The girl who would be a photographer should consider her adaptability for the work, and, having decided to pursue the occupation, she will do well to work with some reliable firm. When once an opportunity is found in some photographic studio she must work earnestly and hard in learning the details of the work. After a short time is given she will obtain a position as assistant in the work. If she be on the alert for opportunities she will, when fitted, find the right locality and here build up a business of her own. The cost of materials, furniture, rent, wages and the fund for emergencies must then be considered. One young woman of the East fitted up a skylight for fifty dollars. The expense incurred will vary according to the taste of the young woman. Once furnished and equipped the subsequent outlay is but trivial, and if good work is furnished the profits are assured. A young woman may choose to devote herself to but one branch of the work. Should she excel she will find with determination the opportunity of assisting in some large studio. The operator and the one who poses the subject hold positions of importance and responsibility and are usually paid the highest salary. An education in photographic science is required, a knowledge of light and its effects, an artistic taste, and a knowledge of theories that constitute art in portraiture. Women who excel in these, who are professionals, will receive from fifteen to fifty dollars a week.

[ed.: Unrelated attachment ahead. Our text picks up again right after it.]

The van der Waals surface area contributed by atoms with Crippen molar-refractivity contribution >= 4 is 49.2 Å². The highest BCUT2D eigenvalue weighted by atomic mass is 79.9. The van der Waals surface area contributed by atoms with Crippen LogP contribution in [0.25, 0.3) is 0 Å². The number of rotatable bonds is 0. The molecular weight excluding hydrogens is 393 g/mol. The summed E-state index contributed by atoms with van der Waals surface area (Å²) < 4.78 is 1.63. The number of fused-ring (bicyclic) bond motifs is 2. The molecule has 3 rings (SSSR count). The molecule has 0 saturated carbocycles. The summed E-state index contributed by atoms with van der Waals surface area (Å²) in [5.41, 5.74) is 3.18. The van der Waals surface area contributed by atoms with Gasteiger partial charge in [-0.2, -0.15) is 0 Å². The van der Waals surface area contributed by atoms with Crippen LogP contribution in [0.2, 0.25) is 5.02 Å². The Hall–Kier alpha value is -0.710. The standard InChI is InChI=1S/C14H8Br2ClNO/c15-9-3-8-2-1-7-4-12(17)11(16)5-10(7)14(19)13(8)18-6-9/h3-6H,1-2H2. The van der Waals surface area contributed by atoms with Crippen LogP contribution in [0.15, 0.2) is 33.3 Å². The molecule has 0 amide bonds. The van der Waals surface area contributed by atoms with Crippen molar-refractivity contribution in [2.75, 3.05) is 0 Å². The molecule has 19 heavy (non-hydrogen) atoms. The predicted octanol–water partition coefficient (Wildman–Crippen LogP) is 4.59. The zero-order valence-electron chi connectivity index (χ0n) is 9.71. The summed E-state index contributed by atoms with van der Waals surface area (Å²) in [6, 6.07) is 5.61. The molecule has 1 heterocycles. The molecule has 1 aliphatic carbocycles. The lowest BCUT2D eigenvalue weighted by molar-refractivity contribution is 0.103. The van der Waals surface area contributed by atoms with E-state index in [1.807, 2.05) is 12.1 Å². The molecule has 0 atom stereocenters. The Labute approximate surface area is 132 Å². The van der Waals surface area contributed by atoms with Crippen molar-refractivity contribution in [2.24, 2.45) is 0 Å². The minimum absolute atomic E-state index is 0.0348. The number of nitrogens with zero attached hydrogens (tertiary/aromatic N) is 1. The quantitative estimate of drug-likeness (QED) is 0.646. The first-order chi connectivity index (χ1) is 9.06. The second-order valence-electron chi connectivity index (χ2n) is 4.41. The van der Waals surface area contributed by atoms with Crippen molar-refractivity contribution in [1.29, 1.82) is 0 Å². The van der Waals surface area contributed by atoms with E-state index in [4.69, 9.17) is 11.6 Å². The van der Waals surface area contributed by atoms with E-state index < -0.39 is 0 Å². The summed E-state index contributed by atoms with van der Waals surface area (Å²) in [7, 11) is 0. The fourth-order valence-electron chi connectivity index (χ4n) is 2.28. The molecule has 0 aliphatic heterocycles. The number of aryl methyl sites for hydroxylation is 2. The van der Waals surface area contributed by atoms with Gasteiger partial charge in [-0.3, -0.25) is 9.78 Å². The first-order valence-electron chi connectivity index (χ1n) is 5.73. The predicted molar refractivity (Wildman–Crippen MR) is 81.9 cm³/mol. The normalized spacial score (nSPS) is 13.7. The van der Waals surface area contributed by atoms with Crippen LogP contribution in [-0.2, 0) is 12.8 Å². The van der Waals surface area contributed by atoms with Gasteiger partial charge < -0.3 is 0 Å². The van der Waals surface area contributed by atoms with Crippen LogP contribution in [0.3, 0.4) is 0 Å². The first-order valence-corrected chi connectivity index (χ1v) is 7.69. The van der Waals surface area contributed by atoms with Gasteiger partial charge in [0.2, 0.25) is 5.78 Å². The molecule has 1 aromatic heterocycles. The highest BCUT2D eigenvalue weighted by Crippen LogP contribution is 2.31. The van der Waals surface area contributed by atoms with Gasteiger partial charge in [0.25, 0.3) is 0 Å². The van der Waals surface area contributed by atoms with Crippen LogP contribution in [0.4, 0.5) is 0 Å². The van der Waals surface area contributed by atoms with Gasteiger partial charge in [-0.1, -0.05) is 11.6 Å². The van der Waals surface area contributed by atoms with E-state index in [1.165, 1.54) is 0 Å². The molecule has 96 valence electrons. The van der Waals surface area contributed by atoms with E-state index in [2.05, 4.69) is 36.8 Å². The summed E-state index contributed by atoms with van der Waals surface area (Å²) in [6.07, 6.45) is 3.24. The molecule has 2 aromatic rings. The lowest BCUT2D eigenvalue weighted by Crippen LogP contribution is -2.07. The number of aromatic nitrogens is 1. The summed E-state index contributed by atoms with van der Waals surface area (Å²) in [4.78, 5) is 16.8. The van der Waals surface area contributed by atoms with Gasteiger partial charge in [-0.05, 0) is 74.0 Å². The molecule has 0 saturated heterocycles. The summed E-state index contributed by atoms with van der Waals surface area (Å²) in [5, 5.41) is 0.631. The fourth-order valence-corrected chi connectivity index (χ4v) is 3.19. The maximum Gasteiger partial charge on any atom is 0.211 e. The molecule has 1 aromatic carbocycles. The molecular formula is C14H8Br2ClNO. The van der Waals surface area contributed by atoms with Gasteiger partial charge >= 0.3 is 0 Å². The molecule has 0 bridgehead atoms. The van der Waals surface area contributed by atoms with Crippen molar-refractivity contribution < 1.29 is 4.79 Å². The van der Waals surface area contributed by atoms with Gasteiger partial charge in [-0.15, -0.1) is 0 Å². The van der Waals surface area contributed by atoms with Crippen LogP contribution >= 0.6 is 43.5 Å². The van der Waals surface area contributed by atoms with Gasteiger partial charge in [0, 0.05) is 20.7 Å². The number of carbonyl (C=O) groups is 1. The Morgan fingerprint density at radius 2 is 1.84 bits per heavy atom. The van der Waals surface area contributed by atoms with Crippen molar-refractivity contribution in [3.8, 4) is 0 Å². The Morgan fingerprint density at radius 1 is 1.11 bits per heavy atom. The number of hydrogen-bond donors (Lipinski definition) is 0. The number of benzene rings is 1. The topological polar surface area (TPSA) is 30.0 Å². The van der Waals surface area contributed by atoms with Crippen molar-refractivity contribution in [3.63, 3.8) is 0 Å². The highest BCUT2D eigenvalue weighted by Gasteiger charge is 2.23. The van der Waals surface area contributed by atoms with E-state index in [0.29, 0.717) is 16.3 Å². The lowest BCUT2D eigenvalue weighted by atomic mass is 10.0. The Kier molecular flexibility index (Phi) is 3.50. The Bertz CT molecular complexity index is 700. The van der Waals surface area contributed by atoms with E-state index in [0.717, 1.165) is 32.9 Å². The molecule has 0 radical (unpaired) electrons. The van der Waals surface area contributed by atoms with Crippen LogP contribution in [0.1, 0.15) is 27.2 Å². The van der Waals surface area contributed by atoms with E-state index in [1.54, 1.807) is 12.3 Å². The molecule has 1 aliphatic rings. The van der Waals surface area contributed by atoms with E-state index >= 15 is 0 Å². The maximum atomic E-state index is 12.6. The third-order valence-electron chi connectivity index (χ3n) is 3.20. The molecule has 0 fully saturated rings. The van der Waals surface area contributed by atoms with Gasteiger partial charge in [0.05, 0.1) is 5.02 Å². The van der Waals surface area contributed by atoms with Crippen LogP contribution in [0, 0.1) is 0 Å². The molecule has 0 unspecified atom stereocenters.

Especially adapted to a woman's delicate touch is the process of retouching photographic negatives. Before entering upon this branch of the work it is essential that she should draw and possess a knowledge of anatomy, especially of the face, neck and shoulders. If the work be undertaken without this knowledge, distorted, unnatural productions will be shown, and failure will result. The work also requires strong eyes, for the use of artificial light is a constant strain upon the eye. The amount paid for this work in large cities varies from ten to fifteen dollars a week.